In Arizona's surprisingly lively Sonora desert, literally deadly rivals for air supremacy are the 'Canadian' eagle owl at night and Steve's first pick, the smaller buzzard, who prevails at day by hunting in small packs. Ruling feline is the mountain lion, puma or cougar, a master of stealth hunting and climbing, almost impossible to track without hounds. Perhaps most feared is the deadly-poisonous rattlesnake. Steve also picks a less toxic amphibian, the gecko, a bizarre lizard.
Steve visits Mexico's Baja California region. At sea, it harbors the giant Humbold squid, known as red devil, with a scalpel-sharp mouth and many razor-sharp teeth on its sucking tentacles, which often hunts in packs of up to 1,200 monsters. On land, Baja is rich in poisonous creatures, but most famous for its numerous rattlers, of various species of which one is unique to the region. In Panama, Steve successfully searches the jungle for the harpy, the largest and perhaps rarest eagle, which nests high in giant trees.
In the tropical Philippines archipelago, Steve starts on Palawang for the water monitor, an amphibious giant lizard, versatile scavenger-hunters, whose bite is vicious because of sharp teeth and saliva-bacteria guaranteeing instant infection. In bug-infested caves, Steve picks over tarantulas the whip-spider, which is a cross with a scorpion. The he goes rock-climbing for the venomous snake sea-krait, a fish-eater. Surprisingly deadly too is the tarsier, a primitive nocturnal primate. The solitary thresher shark uses its huge whip-like tail to stun its prey so it can ...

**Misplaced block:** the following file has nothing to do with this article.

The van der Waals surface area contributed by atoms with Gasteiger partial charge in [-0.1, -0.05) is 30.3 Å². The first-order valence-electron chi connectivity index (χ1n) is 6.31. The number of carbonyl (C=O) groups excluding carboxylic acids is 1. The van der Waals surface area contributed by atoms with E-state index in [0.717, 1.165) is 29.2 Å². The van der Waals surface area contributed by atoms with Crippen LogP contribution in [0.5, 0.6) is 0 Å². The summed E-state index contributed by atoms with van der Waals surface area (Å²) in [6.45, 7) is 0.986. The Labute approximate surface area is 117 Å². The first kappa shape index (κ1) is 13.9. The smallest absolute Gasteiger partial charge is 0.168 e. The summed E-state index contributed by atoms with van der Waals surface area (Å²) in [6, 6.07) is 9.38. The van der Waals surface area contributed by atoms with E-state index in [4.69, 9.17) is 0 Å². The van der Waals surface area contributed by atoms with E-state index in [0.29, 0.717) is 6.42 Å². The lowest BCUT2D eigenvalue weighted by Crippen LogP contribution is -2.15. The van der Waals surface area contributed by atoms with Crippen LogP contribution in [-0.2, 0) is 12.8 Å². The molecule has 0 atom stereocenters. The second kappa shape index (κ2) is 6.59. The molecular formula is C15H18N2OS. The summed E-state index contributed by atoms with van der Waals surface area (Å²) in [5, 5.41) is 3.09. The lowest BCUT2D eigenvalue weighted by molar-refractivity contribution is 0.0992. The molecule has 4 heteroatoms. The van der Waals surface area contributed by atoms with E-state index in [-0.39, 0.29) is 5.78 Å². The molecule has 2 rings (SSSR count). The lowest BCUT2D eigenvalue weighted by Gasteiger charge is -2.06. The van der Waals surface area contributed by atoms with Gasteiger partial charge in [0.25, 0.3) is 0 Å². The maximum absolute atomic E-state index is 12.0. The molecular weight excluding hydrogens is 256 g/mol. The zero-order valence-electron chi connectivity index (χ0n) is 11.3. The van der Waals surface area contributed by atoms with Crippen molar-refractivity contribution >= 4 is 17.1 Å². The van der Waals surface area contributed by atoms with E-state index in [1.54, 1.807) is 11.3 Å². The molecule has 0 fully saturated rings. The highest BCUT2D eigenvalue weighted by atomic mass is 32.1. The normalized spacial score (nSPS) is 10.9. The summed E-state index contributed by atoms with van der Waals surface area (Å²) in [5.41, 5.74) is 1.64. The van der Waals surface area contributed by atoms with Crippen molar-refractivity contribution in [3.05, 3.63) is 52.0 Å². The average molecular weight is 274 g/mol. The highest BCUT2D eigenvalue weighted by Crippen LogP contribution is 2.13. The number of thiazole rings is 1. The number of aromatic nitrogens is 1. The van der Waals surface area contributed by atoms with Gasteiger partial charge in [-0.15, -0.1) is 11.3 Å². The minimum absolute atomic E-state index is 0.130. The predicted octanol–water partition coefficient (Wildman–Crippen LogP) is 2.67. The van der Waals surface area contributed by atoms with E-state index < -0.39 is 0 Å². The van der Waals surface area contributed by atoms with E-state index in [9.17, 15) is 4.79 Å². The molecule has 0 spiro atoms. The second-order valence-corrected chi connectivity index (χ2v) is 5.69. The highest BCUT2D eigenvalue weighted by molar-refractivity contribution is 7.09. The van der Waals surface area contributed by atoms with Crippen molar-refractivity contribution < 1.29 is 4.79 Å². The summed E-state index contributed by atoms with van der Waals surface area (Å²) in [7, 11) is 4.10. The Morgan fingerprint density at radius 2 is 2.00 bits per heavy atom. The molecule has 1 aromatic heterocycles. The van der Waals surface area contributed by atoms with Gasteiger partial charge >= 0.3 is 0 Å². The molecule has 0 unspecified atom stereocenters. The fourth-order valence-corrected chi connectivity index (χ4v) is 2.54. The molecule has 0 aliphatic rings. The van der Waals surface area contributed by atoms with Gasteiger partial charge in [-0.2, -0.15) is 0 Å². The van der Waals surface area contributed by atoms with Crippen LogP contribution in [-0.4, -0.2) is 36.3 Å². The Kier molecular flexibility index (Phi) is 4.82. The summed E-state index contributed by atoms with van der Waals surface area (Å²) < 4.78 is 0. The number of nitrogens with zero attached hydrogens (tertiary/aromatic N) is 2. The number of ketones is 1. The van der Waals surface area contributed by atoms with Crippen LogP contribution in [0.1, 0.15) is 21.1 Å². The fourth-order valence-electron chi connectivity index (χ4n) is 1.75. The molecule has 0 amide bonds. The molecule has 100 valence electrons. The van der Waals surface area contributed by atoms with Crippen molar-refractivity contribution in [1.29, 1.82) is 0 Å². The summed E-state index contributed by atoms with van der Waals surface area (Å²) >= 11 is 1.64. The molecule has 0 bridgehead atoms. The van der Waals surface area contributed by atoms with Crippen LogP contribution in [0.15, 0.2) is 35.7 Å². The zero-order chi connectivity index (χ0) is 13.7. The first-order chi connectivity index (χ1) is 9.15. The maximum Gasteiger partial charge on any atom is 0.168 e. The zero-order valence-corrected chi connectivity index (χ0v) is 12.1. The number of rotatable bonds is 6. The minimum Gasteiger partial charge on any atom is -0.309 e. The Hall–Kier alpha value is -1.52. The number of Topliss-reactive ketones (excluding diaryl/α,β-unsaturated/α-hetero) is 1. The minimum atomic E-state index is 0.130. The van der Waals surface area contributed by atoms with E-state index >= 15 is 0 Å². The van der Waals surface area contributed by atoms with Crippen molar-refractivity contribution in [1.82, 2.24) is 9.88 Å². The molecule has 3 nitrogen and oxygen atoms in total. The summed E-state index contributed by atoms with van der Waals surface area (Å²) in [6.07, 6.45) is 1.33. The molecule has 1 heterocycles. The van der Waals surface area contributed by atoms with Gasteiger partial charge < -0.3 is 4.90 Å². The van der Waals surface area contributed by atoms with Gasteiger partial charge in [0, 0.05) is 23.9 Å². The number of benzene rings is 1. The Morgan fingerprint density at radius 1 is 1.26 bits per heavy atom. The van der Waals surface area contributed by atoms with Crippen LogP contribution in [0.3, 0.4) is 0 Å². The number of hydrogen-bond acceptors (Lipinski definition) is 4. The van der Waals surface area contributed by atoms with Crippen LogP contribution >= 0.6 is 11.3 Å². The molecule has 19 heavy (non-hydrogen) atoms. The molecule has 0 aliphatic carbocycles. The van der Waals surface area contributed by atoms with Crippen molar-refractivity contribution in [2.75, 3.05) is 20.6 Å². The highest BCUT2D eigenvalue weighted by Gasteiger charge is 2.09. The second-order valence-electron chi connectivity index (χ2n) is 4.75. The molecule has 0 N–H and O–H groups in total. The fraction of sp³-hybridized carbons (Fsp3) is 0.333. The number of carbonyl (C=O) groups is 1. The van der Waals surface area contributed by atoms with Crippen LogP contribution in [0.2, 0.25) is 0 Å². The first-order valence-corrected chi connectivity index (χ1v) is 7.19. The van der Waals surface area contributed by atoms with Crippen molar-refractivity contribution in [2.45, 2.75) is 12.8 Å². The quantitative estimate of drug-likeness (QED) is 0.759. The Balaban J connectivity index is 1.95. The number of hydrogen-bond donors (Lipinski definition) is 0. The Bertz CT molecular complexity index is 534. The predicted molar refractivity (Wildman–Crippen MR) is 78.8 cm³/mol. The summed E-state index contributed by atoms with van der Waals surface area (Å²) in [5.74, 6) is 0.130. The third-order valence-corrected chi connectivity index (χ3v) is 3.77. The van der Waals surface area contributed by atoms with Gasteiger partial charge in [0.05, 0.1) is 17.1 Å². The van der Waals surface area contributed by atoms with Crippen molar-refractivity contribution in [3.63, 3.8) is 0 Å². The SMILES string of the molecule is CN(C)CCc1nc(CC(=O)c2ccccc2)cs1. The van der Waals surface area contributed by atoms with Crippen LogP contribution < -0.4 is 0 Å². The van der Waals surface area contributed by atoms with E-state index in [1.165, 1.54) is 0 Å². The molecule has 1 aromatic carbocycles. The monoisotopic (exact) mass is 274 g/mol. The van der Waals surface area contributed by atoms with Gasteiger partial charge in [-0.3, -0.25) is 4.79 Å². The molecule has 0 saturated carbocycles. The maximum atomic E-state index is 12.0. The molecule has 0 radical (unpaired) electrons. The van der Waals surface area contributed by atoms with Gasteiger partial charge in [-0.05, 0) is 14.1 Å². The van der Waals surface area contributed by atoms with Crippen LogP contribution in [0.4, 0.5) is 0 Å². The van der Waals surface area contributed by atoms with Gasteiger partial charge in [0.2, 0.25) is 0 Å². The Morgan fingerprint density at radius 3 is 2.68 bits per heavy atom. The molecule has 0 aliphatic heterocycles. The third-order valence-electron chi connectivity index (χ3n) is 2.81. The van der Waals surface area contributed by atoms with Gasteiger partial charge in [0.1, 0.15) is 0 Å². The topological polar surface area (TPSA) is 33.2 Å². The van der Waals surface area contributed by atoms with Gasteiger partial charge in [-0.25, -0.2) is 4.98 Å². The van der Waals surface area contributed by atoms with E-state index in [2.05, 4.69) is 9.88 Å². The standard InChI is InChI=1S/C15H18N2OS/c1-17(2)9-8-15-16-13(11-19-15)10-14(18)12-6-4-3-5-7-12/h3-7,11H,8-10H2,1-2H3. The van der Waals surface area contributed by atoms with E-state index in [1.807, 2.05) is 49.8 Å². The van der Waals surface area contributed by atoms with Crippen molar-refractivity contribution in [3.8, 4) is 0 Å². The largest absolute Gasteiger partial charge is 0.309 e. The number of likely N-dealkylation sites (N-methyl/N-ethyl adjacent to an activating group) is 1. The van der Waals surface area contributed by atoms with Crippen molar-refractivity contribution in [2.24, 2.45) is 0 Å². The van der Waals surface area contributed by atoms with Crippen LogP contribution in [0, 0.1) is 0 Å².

Steve starts in a natural museum comparing skeletons, notably dental, of predators from British Columbia. In coastal waters, he meets the huge Steller sea-lion with a scarier mouth then bears. On the sea bottom lurks the basilisk-like fish wolf-eel, who crushes even sea-urchins, devoured with spine. Next the giant Pacific octopus, a crab cracking specialist. As finale orcas, the only killer whale species, actually the largest dolphins, who even demonstrate they hunt the giant sea-lion, but it escapes.
Steve visits South Africa with a park ranger. In the rivers, he finds the hippopotamus, which kills many people by crushing or biting, and the Nile crocodile, a prehistoric hunting machine. As deadliest snake, they select the black mamba, Africa's largest and the world's fastest venomous serpent with almost instant-lethal poison. As arachnid, they choose spiders the cannibal scorpions.
In the Namibian hot savanna, Steve concentrates on admiring the big cats' superior hunting techniques. The leopard is an absolute master in stealth and chase, even into cave dens, but constantly faces mortal danger when prey such as porcupines use their defenses. Lions are social animals, usually hunting in tactical team formations.